A minute or two later, there seemed to be a commotion going on at the other end of our ship.
A lot of yelling. The loudspeakers were going off with perplexed, angry, confused Chinese voices.
People running. The captain came running out of the bridge, somebody yelled at him, and he bolted back inside, and got on the radio.
I ambled back along the deck, hands in my pockets, to investigate. When I got to the middle working deck, there was a first class almighty right kerfuffle going on. Boy, they were mad! There were several sailors, covered in diesel. Including the second engineer. Soaked with the stuff. Just absolutely drenched. Peering down the hatch, I could see diesel everywhere, and even more really pissed off China men venting their frustrations. There was a right mess. Looked to me like somebody had really, really screwed up.
As an interested, compassionate, international observer, wholly detached of course, (nothing to do with me), I stood there, hands in pocket, trying to follow the Chinese. There was a lot of “Pooh how! ” Going on. It means “bad “. And also a lot of “saitee! ” Which also means “Very bad! ” Now they were yelling at the dude on the tanker. It was quite impressive. This gang of furiously, homicidally angry Chinese, venting freely at the tanker fellow. Holy smokes. It’s “Awesome ” how the Chinese can swear. It’s not just the words. Although I’m sure they involve your sexual orientation, your mother, your father, your life expectancy, the size of your pecker, your intelligence, and your chance of getting away alive… But it’s the way the Chinese accompany the words with body and facial movement. The face becomes a fluid, hate filled, tableau.
“I’m gonna KILL you, you son-of-a bitch! “
The body mimes stabbing you, stomping on you, and generally crushing your useless carcass into the ground.
There were a number of words being repeated, and I was trying to remember them. I couldn’t wait to get back to my Chinese English dictionary. I would be asking the Radio Operator for help. I wondered what sentinpjin meant?
Now the friendly dude on the tanker ship was yelling back. He wasn’t friendly anymore. He had a microphone in his hand, and the loudspeakers were amplifying his indignation. Now there was a fluent flow coming from him. And all of a sudden, strangely, most unexpectedly…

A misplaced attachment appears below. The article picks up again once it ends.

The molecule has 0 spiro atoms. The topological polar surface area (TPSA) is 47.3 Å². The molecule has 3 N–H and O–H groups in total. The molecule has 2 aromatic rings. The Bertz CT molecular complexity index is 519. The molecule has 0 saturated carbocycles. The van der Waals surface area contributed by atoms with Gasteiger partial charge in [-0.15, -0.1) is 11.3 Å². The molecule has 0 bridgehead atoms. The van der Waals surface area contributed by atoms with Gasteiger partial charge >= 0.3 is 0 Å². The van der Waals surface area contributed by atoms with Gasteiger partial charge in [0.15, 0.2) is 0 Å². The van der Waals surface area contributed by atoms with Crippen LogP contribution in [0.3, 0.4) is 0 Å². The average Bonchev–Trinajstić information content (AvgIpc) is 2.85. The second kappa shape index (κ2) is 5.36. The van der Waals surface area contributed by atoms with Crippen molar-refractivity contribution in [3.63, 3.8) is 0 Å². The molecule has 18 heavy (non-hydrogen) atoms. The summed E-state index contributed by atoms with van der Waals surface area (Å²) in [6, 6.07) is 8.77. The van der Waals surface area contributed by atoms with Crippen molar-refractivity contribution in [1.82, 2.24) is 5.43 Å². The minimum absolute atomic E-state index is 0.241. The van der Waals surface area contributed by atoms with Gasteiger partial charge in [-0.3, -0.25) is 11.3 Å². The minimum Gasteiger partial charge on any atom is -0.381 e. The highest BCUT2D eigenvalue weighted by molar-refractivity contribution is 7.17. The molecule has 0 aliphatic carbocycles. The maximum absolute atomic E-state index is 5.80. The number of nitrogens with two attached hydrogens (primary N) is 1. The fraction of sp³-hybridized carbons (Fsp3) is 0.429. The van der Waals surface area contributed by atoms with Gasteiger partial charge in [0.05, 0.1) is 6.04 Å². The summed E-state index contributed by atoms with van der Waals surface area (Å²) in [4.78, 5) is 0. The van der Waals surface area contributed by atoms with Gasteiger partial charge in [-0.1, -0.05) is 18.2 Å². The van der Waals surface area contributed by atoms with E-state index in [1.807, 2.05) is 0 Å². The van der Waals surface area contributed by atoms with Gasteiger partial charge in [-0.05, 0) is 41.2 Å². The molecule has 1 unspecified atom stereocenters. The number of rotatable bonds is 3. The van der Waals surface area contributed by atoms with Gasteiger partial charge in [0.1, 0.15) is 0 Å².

he was pointing, gesticulating, jabbing an angry, accusing finger…
What was infinitely worse than the finger pointing, was that, all of a sudden, that angry, baying pack of rabid Oriental gentlemen swung the combined -intense- focus of their (diesel blurred) gaze – in a nano second – ninety degrees right…. focus: ME.
Aaaahhh…..errrrr……. oh my gosh….
Now I know how a small rabbit feels, confronted with a pack of very large, very hungry dogs. Especially when there’s nowhere to run.
The dull, distant sound of a penny dropping…
And another one…
Aaaahhh…..errrrr……. oh my gosh….
Me. Standing by the bridge. Wearing a white pilot’s shirt. With the straps for the epaulettes. Looks… official?
Like I know what I’m doing?
Me. Waving. Friendly.
Me. Giving back a ‘thumbs up’. Friendly. Trying to be nice.
Oh. Shit. Oh shit. Oh ,oh, oh….
Deck. Full of knives, fishing implements. Hammers, cleavers, grappling hooks.
VERY, very angry Chinese.
“Moggy, Moggy, what you DO?? ”
It was the captain. His voice up a full octave.
I sighed. We had been through this routine before.
I bowed my head.
I explained. Humbly. Honestly. Surrounded by maniacal Chinese crew men. I’m not sure if they were carrying hatchets.
They might have been.
I explained the whole thing to the captain. Then I looked at the assembled throng. And I kind of…
“Oops… Sorry…. ”
I have a lot of fond memories of the Chinese. And the Koreans. They were good to me.
Very human. They occasionally get a very bad, distrustful press here in the United States. But you know something?
Having worked with them, lived with them, and shared… tsuh-wann with them, I regard them as terrific, industrious, hard working people. They are just as human and feeling as you and me.
They even have a sense of wry humour.
Because they just looked at each other. The whole thing got explained. And they just shook their (diesel soaked) heads.
I was forgiven. Again.
I think they felt sorry for me. My penitent, profusely apologetic expression probably said it all.
What a dumb ass.
Last edited by Francis Meyrick on April 12, 2014, 10:24 am